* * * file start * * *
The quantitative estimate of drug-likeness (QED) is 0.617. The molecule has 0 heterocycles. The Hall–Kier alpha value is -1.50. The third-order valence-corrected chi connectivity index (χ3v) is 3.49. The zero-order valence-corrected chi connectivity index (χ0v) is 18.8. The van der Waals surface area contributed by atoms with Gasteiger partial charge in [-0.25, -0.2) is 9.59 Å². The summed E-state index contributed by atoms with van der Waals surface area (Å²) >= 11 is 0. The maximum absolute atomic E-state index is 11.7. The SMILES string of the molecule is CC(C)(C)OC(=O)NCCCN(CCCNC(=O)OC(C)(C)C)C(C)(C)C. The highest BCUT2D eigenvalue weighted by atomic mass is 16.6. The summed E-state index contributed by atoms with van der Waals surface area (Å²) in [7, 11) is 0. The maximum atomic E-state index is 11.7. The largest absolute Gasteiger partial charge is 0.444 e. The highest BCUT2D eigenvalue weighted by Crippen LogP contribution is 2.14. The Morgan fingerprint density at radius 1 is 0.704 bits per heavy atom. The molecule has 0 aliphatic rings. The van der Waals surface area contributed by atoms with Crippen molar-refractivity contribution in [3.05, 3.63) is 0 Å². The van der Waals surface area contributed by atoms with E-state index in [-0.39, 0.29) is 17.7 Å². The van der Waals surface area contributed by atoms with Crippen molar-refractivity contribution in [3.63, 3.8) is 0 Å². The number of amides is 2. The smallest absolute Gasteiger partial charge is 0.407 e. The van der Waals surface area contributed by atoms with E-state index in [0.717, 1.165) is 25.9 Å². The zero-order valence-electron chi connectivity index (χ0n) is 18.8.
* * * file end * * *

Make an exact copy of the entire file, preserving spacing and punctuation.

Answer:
The quantitative estimate of drug-likeness (QED) is 0.617. The molecule has 0 heterocycles. The Hall–Kier alpha value is -1.50. The third-order valence-corrected chi connectivity index (χ3v) is 3.49. The zero-order valence-corrected chi connectivity index (χ0v) is 18.8. The van der Waals surface area contributed by atoms with Gasteiger partial charge in [-0.25, -0.2) is 9.59 Å². The summed E-state index contributed by atoms with van der Waals surface area (Å²) >= 11 is 0. The maximum absolute atomic E-state index is 11.7. The SMILES string of the molecule is CC(C)(C)OC(=O)NCCCN(CCCNC(=O)OC(C)(C)C)C(C)(C)C. The highest BCUT2D eigenvalue weighted by atomic mass is 16.6. The summed E-state index contributed by atoms with van der Waals surface area (Å²) in [7, 11) is 0. The maximum atomic E-state index is 11.7. The largest absolute Gasteiger partial charge is 0.444 e. The highest BCUT2D eigenvalue weighted by Crippen LogP contribution is 2.14. The Morgan fingerprint density at radius 1 is 0.704 bits per heavy atom. The molecule has 0 aliphatic rings. The van der Waals surface area contributed by atoms with Crippen molar-refractivity contribution in [3.05, 3.63) is 0 Å². The van der Waals surface area contributed by atoms with E-state index in [-0.39, 0.29) is 17.7 Å². The van der Waals surface area contributed by atoms with Crippen molar-refractivity contribution in [3.63, 3.8) is 0 Å². The number of amides is 2. The smallest absolute Gasteiger partial charge is 0.407 e. The van der Waals surface area contributed by atoms with E-state index in [0.717, 1.165) is 25.9 Å². The zero-order valence-electron chi connectivity index (χ0n) is 18.8.